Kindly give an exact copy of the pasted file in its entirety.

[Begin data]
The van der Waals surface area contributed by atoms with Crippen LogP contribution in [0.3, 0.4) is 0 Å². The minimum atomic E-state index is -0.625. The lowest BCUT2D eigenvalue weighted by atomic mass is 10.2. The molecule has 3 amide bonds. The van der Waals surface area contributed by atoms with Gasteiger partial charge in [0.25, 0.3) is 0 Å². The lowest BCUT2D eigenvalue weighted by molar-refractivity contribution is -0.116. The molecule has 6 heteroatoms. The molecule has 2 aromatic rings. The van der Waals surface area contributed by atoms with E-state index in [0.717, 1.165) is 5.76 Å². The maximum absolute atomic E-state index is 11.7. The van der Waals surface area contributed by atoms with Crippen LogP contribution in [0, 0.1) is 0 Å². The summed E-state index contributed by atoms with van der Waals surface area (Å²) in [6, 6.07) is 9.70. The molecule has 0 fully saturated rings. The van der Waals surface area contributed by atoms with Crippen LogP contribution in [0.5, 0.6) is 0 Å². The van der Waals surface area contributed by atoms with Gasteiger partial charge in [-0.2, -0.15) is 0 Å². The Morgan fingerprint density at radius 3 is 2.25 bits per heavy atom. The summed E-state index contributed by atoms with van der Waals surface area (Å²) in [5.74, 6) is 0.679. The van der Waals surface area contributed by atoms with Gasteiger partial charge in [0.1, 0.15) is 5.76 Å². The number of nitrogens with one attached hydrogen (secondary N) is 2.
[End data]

The van der Waals surface area contributed by atoms with Crippen LogP contribution in [0.3, 0.4) is 0 Å². The minimum atomic E-state index is -0.625. The lowest BCUT2D eigenvalue weighted by atomic mass is 10.2. The molecule has 3 amide bonds. The van der Waals surface area contributed by atoms with Gasteiger partial charge in [0.25, 0.3) is 0 Å². The lowest BCUT2D eigenvalue weighted by molar-refractivity contribution is -0.116. The molecule has 6 heteroatoms. The molecule has 2 aromatic rings. The van der Waals surface area contributed by atoms with E-state index in [0.717, 1.165) is 5.76 Å². The maximum absolute atomic E-state index is 11.7. The van der Waals surface area contributed by atoms with Crippen LogP contribution in [0, 0.1) is 0 Å². The summed E-state index contributed by atoms with van der Waals surface area (Å²) in [6, 6.07) is 9.70. The molecule has 0 fully saturated rings. The van der Waals surface area contributed by atoms with Crippen LogP contribution in [0.5, 0.6) is 0 Å². The van der Waals surface area contributed by atoms with Gasteiger partial charge in [-0.2, -0.15) is 0 Å². The Morgan fingerprint density at radius 3 is 2.25 bits per heavy atom. The summed E-state index contributed by atoms with van der Waals surface area (Å²) in [5.74, 6) is 0.679. The van der Waals surface area contributed by atoms with Gasteiger partial charge in [0.1, 0.15) is 5.76 Å². The number of nitrogens with one attached hydrogen (secondary N) is 2.